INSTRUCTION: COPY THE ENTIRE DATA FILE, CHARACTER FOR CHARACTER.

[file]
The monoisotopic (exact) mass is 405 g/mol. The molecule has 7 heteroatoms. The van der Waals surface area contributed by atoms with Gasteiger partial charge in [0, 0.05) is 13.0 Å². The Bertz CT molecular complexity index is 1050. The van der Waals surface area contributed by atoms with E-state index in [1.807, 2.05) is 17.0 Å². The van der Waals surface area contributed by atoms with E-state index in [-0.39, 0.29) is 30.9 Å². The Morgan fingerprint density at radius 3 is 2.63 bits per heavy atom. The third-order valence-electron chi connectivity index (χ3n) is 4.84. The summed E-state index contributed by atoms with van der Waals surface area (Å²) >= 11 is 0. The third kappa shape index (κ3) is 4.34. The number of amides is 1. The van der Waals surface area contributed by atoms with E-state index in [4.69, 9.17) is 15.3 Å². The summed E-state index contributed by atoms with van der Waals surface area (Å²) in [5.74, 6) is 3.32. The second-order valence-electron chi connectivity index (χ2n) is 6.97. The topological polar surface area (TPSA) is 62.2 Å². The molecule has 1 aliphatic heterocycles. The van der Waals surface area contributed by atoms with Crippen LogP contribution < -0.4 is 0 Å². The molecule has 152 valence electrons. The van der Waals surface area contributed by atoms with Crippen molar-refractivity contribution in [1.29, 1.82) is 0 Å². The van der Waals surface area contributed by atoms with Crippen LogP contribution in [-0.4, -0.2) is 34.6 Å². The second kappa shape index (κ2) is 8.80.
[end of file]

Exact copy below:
The monoisotopic (exact) mass is 405 g/mol. The molecule has 7 heteroatoms. The van der Waals surface area contributed by atoms with Gasteiger partial charge in [0, 0.05) is 13.0 Å². The Bertz CT molecular complexity index is 1050. The van der Waals surface area contributed by atoms with E-state index in [1.807, 2.05) is 17.0 Å². The van der Waals surface area contributed by atoms with E-state index in [-0.39, 0.29) is 30.9 Å². The Morgan fingerprint density at radius 3 is 2.63 bits per heavy atom. The third-order valence-electron chi connectivity index (χ3n) is 4.84. The summed E-state index contributed by atoms with van der Waals surface area (Å²) >= 11 is 0. The third kappa shape index (κ3) is 4.34. The number of amides is 1. The van der Waals surface area contributed by atoms with E-state index in [4.69, 9.17) is 15.3 Å². The summed E-state index contributed by atoms with van der Waals surface area (Å²) in [5.74, 6) is 3.32. The second-order valence-electron chi connectivity index (χ2n) is 6.97. The topological polar surface area (TPSA) is 62.2 Å². The molecule has 1 aliphatic heterocycles. The van der Waals surface area contributed by atoms with Crippen LogP contribution < -0.4 is 0 Å². The molecule has 152 valence electrons. The van der Waals surface area contributed by atoms with Crippen molar-refractivity contribution in [1.29, 1.82) is 0 Å². The van der Waals surface area contributed by atoms with Crippen LogP contribution in [-0.4, -0.2) is 34.6 Å². The second kappa shape index (κ2) is 8.80.